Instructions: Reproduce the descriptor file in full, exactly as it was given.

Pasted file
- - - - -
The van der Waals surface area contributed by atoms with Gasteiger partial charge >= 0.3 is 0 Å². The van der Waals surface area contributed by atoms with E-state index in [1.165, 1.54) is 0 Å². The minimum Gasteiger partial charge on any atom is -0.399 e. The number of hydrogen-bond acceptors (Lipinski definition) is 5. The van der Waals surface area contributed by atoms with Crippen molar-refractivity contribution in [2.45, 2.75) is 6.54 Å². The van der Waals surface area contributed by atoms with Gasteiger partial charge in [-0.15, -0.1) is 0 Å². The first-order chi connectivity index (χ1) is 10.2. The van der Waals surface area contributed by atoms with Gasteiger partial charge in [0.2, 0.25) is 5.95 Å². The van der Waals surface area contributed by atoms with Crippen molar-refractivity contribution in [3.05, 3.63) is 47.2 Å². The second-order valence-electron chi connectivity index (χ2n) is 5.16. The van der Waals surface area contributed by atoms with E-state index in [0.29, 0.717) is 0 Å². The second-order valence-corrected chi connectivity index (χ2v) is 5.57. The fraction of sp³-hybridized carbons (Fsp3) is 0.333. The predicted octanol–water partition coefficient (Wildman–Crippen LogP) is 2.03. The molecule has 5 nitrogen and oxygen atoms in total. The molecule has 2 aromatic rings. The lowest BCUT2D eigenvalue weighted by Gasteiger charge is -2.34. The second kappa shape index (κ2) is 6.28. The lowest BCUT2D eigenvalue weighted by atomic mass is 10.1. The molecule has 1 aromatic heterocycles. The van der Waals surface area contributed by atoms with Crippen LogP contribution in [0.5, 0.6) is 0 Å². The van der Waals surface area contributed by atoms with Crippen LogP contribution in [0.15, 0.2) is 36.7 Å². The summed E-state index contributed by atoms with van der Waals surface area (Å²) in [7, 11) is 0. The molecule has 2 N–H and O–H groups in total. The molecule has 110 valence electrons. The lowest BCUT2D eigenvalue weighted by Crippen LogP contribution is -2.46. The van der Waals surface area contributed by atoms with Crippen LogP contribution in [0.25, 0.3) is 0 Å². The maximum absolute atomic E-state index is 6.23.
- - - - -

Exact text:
The van der Waals surface area contributed by atoms with Gasteiger partial charge >= 0.3 is 0 Å². The van der Waals surface area contributed by atoms with E-state index in [1.165, 1.54) is 0 Å². The minimum Gasteiger partial charge on any atom is -0.399 e. The number of hydrogen-bond acceptors (Lipinski definition) is 5. The van der Waals surface area contributed by atoms with Crippen molar-refractivity contribution in [2.45, 2.75) is 6.54 Å². The van der Waals surface area contributed by atoms with Gasteiger partial charge in [-0.15, -0.1) is 0 Å². The first-order chi connectivity index (χ1) is 10.2. The van der Waals surface area contributed by atoms with Gasteiger partial charge in [0.2, 0.25) is 5.95 Å². The van der Waals surface area contributed by atoms with Crippen molar-refractivity contribution in [3.05, 3.63) is 47.2 Å². The second-order valence-electron chi connectivity index (χ2n) is 5.16. The van der Waals surface area contributed by atoms with E-state index in [0.29, 0.717) is 0 Å². The second-order valence-corrected chi connectivity index (χ2v) is 5.57. The fraction of sp³-hybridized carbons (Fsp3) is 0.333. The predicted octanol–water partition coefficient (Wildman–Crippen LogP) is 2.03. The molecule has 5 nitrogen and oxygen atoms in total. The molecule has 2 aromatic rings. The lowest BCUT2D eigenvalue weighted by Gasteiger charge is -2.34. The second kappa shape index (κ2) is 6.28. The lowest BCUT2D eigenvalue weighted by atomic mass is 10.1. The molecule has 1 aromatic heterocycles. The van der Waals surface area contributed by atoms with Crippen LogP contribution in [0.5, 0.6) is 0 Å². The van der Waals surface area contributed by atoms with Crippen LogP contribution in [0.15, 0.2) is 36.7 Å². The summed E-state index contributed by atoms with van der Waals surface area (Å²) in [7, 11) is 0. The molecule has 2 N–H and O–H groups in total. The molecule has 110 valence electrons. The lowest BCUT2D eigenvalue weighted by Crippen LogP contribution is -2.46. The van der Waals surface area contributed by atoms with Crippen LogP contribution in [0.25, 0.3) is 0 Å². The maximum absolute atomic E-state index is 6.23.